The gardens also contain the ruins of St Mary’s Abbey, a large, medieval Benedictine Monastery that became the wealthiest in Yorkshire. It was closed on King Henry VIII’s orders in 1539 as part of his dissolution of the wealthy and powerful monasteries. Over the centuries the stone was used for other buildings around the city, leaving the abbey in its current sorry state.
The timber-framed building is the Hospitium, the abbey’s former guest house.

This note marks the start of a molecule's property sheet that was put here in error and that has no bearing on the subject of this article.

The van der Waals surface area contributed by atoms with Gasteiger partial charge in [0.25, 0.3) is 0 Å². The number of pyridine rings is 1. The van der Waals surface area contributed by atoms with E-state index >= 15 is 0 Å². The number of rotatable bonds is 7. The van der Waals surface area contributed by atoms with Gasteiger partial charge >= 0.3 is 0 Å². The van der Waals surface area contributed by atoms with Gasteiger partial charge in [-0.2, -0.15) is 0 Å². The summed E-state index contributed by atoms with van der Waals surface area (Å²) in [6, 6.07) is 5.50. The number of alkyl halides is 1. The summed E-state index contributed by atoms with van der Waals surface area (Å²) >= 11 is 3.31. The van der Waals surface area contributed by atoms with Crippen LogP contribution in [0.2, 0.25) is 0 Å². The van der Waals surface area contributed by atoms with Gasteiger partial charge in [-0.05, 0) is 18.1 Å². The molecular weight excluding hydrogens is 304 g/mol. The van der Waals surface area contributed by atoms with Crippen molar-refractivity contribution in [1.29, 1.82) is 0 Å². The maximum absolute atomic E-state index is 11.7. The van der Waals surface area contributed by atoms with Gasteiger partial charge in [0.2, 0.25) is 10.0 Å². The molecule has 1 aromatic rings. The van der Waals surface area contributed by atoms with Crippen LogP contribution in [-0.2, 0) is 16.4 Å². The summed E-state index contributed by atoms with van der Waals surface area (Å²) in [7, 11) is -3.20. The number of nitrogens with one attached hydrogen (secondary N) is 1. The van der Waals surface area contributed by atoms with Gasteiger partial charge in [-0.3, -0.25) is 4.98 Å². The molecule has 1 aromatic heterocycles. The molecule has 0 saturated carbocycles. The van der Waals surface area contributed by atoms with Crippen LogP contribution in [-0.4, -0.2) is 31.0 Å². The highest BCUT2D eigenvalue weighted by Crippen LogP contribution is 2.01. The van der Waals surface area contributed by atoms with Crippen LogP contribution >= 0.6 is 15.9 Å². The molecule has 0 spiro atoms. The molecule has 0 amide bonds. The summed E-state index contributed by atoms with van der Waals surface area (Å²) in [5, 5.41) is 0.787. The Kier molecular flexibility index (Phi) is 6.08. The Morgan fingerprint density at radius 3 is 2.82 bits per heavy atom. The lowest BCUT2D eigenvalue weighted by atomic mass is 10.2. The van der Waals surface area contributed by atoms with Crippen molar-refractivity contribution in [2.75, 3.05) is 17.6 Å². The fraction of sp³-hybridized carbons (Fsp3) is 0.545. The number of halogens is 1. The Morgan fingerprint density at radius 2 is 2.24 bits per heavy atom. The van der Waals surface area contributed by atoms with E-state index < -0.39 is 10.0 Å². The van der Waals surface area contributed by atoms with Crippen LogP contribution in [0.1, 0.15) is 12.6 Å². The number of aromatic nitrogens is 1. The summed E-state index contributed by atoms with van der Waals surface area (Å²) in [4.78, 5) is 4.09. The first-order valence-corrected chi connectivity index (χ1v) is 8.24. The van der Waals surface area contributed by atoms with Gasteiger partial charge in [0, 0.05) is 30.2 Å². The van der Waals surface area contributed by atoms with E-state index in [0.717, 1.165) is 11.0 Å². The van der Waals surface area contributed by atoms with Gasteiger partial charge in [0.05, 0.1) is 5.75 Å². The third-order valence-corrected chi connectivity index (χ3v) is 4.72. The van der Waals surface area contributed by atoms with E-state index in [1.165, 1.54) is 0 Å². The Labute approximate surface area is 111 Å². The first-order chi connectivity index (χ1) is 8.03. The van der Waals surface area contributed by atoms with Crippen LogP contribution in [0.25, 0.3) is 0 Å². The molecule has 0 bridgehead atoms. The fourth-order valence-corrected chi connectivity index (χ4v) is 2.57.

The abbey’s stones were also used in the making of the flower beds at the side of the museum, with their collection of ferns and plant fossils, as well as a handsome specimen Gingko Biloba tree.
Tip On a fine day Museum Gardens makes a good stop for a picnic break in a busy day of sightseeing.